FEATURE
Building the Perfect Beast
An Exercise in Madness (Part 3)
by RORY NOBLE

My first season in the TNBL has come to a close. With an overall record of 64-97, the team finished just about where pre-season (62-99) and personal predictions estimated.

With the general ups and downs of the regular season, I can’t say I’m unhappy with the results overall. Some of the players picked up during the last off-season did fairly well (Hector Miramontes went 8-4 in 31 starts with an ERA of 3.35; Lee Penfield went 9-13 in 32 starts with an ERA of 4.23; C Luis Juarez had a line of .268/.325/.465 with 26 doubles, 11 home runs, 36 runs, and 42 RBI.) Nothing too terrible, although I will look to move both Miramontes and Penfield to the pen next season, which is where they truly belong.

With any rebuild project, however, a GM has to temper current season success and expectations with future predicted success and expectations. No one should expect a rebuild to be successful over the course of 1 season, or even 2 or 3. It’s a slow process that takes a bit of patience and a very thick-skinned approach. You’re going to lose a lot of games...A LOT. But that is the nature of the beast: the team struggles for a few seasons as all those younger guys develop and slowly get the call up for The Show. And some of these younger guys picked up through trades and the last amatuer draft are looking pretty damned good early on, if I do say so myself.

Number 7 overall pick SP Marten Hannestad moved up to S-A after a couple of appearances in the rookie league and posted a 9-2 record with an ERA of 2.42. He fanned 79 while only surrendering 16 walks. Another starting pitcher, number 31 overall selection Hiroya Yamasaki had a 5-6 record for the rookie league Cape Canaveral Astronauts with an ERA of 3.27. He struck out 61 while giving up 26 walks in his 17 appearances. A move up the farm system ladder isn't out of the question for either player.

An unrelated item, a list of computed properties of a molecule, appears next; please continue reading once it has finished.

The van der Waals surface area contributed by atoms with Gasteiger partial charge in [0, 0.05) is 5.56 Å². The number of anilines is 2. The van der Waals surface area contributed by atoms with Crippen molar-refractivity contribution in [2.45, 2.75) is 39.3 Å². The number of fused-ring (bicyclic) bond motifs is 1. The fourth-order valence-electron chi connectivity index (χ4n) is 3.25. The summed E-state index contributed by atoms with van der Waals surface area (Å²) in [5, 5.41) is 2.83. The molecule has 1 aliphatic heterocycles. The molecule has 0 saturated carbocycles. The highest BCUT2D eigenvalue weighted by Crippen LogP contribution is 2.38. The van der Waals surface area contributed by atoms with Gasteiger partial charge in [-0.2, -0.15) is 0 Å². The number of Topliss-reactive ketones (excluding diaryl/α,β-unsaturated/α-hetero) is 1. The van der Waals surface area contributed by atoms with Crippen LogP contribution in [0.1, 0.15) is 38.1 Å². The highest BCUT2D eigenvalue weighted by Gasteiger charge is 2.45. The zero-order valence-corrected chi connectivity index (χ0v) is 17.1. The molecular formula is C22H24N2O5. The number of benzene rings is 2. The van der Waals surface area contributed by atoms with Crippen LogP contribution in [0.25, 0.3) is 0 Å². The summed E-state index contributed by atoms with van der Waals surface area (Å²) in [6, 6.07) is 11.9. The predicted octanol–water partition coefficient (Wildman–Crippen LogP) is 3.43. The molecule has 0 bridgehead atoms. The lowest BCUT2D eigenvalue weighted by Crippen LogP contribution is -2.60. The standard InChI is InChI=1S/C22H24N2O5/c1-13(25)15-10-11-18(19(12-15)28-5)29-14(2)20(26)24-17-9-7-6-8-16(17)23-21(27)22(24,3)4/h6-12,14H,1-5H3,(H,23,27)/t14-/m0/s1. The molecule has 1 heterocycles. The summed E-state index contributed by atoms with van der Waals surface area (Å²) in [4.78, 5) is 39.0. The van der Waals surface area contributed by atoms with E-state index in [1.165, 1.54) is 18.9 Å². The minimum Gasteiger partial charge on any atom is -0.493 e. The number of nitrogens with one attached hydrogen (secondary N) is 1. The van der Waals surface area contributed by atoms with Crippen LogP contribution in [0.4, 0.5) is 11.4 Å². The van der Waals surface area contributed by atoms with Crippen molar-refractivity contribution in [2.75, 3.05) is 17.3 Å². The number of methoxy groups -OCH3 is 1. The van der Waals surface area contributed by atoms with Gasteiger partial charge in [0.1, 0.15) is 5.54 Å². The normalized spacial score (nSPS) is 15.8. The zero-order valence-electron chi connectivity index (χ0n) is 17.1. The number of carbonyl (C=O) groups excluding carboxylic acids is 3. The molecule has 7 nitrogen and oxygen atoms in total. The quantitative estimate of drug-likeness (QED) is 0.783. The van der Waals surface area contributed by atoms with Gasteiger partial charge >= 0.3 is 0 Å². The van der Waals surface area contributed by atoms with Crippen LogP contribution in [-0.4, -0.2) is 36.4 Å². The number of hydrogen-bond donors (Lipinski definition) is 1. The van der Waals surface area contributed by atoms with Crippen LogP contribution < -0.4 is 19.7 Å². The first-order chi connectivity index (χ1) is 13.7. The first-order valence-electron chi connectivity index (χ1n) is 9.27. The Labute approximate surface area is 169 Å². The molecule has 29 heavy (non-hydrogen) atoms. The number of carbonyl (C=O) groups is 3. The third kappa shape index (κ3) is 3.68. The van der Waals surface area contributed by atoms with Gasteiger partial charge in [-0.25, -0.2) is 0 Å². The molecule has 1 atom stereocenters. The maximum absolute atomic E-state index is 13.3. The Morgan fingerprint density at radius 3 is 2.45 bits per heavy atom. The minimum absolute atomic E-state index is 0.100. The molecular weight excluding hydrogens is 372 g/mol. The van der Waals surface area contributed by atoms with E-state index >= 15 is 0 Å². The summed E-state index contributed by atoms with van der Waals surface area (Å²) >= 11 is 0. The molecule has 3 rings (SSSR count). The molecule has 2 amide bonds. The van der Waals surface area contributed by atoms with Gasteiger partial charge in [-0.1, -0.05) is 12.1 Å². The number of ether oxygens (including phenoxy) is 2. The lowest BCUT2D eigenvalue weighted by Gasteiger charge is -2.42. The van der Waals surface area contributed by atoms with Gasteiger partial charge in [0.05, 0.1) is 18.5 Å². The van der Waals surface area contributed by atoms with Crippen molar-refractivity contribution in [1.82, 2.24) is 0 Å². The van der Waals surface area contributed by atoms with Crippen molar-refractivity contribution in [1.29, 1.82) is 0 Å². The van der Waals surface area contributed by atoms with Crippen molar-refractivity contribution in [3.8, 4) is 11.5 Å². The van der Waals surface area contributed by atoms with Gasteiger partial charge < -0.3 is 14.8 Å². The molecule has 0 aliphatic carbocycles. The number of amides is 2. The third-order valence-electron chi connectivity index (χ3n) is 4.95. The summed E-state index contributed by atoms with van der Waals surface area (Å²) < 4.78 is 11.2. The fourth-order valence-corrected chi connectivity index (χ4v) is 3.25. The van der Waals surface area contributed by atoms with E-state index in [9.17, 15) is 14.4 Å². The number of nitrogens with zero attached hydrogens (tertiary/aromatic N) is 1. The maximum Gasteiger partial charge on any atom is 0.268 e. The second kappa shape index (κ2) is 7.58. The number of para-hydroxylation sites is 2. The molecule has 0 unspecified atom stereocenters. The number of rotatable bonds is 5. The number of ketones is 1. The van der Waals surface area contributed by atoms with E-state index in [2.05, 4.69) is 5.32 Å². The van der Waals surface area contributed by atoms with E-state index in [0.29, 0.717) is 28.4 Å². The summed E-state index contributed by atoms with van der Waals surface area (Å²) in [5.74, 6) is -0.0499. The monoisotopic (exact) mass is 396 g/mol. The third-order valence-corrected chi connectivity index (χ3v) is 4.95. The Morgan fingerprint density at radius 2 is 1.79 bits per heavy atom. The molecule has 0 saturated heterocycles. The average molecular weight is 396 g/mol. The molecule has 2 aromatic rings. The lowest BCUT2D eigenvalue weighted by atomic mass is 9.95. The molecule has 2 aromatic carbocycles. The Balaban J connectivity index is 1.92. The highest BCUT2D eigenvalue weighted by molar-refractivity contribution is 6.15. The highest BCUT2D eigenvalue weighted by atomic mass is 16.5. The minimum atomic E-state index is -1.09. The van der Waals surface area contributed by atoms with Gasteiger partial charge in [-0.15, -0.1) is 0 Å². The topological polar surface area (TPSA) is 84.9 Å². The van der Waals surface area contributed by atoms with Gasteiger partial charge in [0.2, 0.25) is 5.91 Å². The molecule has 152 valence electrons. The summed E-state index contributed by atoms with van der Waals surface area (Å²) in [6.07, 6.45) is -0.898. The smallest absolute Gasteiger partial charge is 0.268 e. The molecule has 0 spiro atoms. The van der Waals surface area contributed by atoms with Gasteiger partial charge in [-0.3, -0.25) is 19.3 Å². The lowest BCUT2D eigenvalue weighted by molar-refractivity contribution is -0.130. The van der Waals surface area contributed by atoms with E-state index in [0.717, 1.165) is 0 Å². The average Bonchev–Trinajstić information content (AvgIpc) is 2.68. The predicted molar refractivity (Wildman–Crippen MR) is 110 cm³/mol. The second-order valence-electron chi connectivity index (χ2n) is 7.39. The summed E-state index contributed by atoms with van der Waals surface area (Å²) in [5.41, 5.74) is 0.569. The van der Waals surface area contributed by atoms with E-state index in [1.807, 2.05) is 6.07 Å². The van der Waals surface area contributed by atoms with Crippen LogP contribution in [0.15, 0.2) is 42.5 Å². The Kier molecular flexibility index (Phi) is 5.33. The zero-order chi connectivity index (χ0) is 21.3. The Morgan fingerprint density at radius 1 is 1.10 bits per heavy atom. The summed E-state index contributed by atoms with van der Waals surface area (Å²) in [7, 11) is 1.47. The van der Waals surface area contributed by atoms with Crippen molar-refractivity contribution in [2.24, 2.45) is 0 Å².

Reliever Genzo Miura was another youngster who immediately moved up to class-A ball. After being drafted with the number 32 overall pick, he put up a line of 5 wins, 2 losses, 7 saves, and 9 holds in 49 appearances. He struck out 61 while only giving up 18 base-on-balls and had an ERA of 2.29.

Other younger players coming up through the system looked pretty good as well. RF Shigekuni Sasamoto hit .275 in A-ball this season with 18 doubles, 2 triples, 5 HR, 35 runs scored and 35 RBI. SP John Rubio had an ERA of 2.13 in short-season A with an 8-3 record, 99 K’s, and 22 BB in 18 starts. His S-A teammate SP Adolf Winter managed a 7-3 record with one save over 17 games (14 starts) and had 88 K’s and 27 BB. 1B slugger Andres Gomez had a line of .315/.376/.624 in the rookie league this season where he had 62 hits, 14 doubles, 1 triple, and 15 HR’s with 36 runs and 39 RBI. He’ll be starting in S-A (or higher) next season for sure. Starting pitchers Ernesto Juarez, Jen-kan Min, Kameji Uchida, and closer Miguel Escobar are all primed to move from Double-A to Triple-A next season as well. There may even be some ML debuts of promising Triple-A pitchers next season; it all depends on how this off-season shakes out.

With a decent amount of promising pitching prospects, the next draft focus may lean more toward gaining some offensive starts to help those pitchers get some “W’s.” We won’t know what the next draft holds in store for a while, so until then, patience and research are the key words for the Indianapolis Trail Blazers.